Winner-Takes-All: Access to Education and Labor Market Returns in the Philippines
This thesis seeks to understand how inequalities in access to education and labor market returns have evolved over time in the Philippines. Using the Origin-Education-Destination (OED) triangle as frame (see for example, Breen & Goldthorpe, 1997; Breen & Jonsson, 2005; Bukodi & Goldthorpe, 2018), the study disentangles the extent to which social background continues to influence educational attainment and labor market returns, while analyzing the contemporary role of higher education in eliminating or amplifying inequities.
The study is critical for three reasons. First, access to education expanded steadily in the Philippines since the 1940s, akin to the experience of many other systems following the Second World War. The recent surge in higher education enrolment however is unprecedented, and likely to accelerate given legislation in 2018 to abolish tuition in all public higher education institutions. Second, this massification in access occurred through intense public provision, in a country known to have one of the largest private higher education systems in the world (Levy, 2018) where cost is known to rise with quality (A. Orbeta, 2002). Third, sustained educational expansions were paralleled by a less robust course of economic development, marked by the country’s protracted transition from agriculture to industry since the 1950s, and punctuated by severe economic recessions and overall volatility.
Taking advantage of available data from the Philippine government and the World Bank (STEP Skills Survey), the thesis employs a quantitative approach to estimate trends in educational attainment and labor market returns, as they relate to higher education characteristics. This is an area unexplored by current research in the Philippines, despite its likely consequences on equity considering the diversity of the 2,396 higher education institutions in the country. The study further interrogates whether the prevalent belief that expanding access to education could promote equality of opportunity and enable intergenerational mobility-- as observed in many industrial economies, and prescribed as a model for modern growth following the Second World War-- is operable in the case of a lower middle-income country like the Philippines.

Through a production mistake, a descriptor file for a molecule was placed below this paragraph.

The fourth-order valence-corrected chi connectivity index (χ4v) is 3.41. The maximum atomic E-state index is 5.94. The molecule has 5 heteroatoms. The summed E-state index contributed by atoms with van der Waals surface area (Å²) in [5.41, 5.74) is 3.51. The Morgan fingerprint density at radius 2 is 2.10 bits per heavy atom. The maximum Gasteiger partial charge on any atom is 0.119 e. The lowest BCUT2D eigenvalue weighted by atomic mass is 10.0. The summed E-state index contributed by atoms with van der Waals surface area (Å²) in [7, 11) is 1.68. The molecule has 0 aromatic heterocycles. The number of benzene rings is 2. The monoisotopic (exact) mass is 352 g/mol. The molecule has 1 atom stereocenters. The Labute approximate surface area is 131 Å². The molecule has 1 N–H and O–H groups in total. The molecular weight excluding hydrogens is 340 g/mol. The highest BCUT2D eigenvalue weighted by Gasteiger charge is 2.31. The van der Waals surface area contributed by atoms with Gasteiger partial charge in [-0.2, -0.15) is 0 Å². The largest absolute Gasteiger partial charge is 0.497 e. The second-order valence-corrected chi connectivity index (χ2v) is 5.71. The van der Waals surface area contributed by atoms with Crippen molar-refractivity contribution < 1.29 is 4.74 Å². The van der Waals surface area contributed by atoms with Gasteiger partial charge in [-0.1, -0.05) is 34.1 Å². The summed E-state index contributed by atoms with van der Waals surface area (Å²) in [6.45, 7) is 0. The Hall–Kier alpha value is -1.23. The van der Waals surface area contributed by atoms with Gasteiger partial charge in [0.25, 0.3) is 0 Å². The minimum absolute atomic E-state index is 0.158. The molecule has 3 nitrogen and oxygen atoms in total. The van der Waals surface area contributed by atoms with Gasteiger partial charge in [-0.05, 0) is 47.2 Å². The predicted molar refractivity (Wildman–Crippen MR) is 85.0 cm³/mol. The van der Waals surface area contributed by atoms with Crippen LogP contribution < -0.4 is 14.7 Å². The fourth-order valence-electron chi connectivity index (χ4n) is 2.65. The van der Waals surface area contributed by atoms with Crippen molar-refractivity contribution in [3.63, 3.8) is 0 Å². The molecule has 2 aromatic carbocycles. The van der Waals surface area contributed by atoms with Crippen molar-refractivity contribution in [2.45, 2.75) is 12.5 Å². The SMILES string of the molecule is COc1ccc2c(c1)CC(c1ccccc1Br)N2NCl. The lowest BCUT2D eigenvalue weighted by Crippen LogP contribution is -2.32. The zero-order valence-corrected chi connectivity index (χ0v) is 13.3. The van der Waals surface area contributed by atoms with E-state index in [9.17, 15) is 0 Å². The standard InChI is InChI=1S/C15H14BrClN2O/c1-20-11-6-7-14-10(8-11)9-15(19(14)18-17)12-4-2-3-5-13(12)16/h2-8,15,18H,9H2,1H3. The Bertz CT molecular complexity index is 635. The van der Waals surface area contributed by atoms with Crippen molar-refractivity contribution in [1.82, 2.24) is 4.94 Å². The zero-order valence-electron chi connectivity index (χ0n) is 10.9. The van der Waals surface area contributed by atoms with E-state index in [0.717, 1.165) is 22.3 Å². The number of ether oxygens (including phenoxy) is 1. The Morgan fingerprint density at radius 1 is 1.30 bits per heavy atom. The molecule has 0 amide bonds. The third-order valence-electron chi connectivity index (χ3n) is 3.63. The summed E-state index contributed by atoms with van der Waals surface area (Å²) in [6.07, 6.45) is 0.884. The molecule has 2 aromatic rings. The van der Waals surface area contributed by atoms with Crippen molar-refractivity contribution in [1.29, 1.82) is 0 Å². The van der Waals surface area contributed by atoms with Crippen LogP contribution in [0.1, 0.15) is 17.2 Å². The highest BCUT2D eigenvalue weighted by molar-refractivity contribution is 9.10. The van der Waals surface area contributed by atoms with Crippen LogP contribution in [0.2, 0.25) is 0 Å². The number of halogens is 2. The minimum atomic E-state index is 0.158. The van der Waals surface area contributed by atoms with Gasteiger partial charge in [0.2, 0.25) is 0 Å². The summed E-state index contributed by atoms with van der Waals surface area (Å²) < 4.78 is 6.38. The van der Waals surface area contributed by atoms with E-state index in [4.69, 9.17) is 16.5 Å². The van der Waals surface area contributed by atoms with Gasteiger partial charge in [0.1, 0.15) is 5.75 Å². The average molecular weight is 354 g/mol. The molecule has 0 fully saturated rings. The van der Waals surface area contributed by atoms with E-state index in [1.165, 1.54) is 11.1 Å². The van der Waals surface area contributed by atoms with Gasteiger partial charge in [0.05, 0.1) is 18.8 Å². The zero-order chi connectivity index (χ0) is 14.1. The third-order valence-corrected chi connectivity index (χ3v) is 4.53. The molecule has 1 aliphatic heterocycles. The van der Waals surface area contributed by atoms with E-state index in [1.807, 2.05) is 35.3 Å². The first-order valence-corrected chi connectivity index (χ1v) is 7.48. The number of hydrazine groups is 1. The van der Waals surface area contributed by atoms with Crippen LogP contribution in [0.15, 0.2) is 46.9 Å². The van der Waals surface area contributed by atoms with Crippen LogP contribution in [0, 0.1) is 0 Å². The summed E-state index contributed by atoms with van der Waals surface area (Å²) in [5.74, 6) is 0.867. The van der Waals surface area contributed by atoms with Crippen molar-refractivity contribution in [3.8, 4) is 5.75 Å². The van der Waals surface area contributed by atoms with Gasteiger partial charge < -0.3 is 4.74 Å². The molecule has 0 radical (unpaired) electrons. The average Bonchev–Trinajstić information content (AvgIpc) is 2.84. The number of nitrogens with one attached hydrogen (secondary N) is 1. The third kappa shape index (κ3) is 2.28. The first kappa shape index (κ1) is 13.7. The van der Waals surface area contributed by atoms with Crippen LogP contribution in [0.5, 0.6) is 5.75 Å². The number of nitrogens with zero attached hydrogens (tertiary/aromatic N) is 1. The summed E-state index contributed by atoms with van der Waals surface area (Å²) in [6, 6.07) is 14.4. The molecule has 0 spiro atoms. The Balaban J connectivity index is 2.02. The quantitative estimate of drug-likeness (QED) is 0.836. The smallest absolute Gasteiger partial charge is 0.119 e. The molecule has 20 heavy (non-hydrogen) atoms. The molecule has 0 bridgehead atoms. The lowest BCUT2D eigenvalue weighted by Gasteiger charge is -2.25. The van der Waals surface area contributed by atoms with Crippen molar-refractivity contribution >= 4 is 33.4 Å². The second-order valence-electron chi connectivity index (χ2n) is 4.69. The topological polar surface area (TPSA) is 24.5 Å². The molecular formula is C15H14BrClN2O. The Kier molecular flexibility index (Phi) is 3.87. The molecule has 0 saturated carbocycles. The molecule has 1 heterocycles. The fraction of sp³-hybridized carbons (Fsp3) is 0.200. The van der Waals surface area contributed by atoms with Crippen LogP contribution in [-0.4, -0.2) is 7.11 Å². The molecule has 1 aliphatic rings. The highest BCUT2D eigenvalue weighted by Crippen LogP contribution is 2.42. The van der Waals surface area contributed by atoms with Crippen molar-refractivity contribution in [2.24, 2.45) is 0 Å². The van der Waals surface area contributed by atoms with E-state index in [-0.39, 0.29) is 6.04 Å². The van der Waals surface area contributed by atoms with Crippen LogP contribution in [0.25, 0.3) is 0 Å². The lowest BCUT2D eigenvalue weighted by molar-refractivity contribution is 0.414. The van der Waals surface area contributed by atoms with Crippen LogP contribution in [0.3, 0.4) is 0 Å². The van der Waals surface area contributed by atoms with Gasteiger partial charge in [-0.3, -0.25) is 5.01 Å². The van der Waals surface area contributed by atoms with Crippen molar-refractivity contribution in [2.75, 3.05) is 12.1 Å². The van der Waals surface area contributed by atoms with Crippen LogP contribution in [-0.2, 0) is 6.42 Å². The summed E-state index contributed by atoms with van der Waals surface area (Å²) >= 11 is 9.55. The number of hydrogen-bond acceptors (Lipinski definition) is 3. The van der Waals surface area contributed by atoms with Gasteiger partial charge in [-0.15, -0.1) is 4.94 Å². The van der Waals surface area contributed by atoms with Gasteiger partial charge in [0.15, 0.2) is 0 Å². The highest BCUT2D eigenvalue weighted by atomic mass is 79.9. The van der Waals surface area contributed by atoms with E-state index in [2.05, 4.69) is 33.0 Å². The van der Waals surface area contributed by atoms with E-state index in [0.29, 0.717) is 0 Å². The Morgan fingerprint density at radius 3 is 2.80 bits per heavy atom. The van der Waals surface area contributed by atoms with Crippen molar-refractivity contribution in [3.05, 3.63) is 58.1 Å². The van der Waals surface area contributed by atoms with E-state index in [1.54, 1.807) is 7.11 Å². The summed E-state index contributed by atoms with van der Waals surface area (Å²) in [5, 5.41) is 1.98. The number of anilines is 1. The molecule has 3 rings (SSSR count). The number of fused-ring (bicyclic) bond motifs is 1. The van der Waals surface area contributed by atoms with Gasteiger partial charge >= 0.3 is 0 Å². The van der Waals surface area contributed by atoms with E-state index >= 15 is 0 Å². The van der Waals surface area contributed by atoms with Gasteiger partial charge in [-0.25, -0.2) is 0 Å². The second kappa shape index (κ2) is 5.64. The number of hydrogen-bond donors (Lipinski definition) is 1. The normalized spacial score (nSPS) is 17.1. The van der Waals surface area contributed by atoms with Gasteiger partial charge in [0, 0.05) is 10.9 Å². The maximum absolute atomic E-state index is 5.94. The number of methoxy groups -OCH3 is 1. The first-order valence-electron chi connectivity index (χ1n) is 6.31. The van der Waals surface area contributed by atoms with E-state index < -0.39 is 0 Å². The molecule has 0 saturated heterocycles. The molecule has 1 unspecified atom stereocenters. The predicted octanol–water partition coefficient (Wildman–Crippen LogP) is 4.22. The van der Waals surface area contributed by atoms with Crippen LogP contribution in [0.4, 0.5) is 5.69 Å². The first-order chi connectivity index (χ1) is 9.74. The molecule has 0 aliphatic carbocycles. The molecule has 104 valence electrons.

The first empirical chapter of this thesis studies the relationship between social origins and educational attainment (O-E). Specifically, it investigates whether sustained expansions in access between 1945 to 2015 contributed towards diminishing the role of social background on educational attainment, consistent with findings elsewhere. The second empirical chapter then probes how these expansions impacted private returns to education of graduates (E-D), inquiring whether the recent surge in higher education enrolment depressed returns as proposed by Human Capital Theory. Finally, the third empirical chapter examines the “equalizing power” of a college degree in the Philippine context, assessing the extent to which higher education mediates the relationship between origins and destinations (O-D). More importantly, the chapter provides a first look at how higher education characteristics relate to the likelihood of disadvantaged graduates reaching “middle-income” status in the Philippines.
The analysis finds that educational expansions were unable to mitigate inequities in attainment in the country, with social background continuing to relate strongly to secondary and higher education completion. Further, contrary to the expectation that educational expansions would alter the composition of the labor market and lead to a drastic decline in returns, the study finds that recent trends relate mainly to the shift in economic opportunities from agriculture to services. Notably, while inequities in returns narrowed among graduates with varying levels of educational attainment between 2005 and 2019, the thesis discovers that inequities worsened among college graduates, with high-wage workers accruing substantially larger returns than their low-wage peers—a striking contrast from a previous study in 2010. Against this backdrop, the study finds that the “equalizing power” of a college degree is apparent, but only for first- generation college graduates of public and non-profit, “high-status” institutions. For said graduates, a college degree appears to negate the disadvantage related to social origins once in the labor market, as found in literature elsewhere. For the bulk however completing in “regular” institutions, higher education appears unable to support upward mobility, with early-career graduates unlikely to accrue similar returns as their advantaged peers, and unlikely to reach “middle-income” status, despite completing college.
Overall, the thesis finds that opportunities remain unequal in the Philippines, with social origins remaining strongly associated to both educational attainment and labor market outcomes. The study also finds that higher education has a “stratifying” instead of an “equalizing” effect in the country, intensifying the role of social background when it comes to returns. The thesis concludes by offering recommendations aimed at improving the progressiveness of government policies and programs. These include supporting disadvantaged students in completing secondary education and gaining admission in “high-status” colleges and universities, strengthening the capacity of the Commission on Higher Education in regulating and supporting the country’s exceptionally diverse higher education sector, as well as focusing on the creation of high-skill jobs.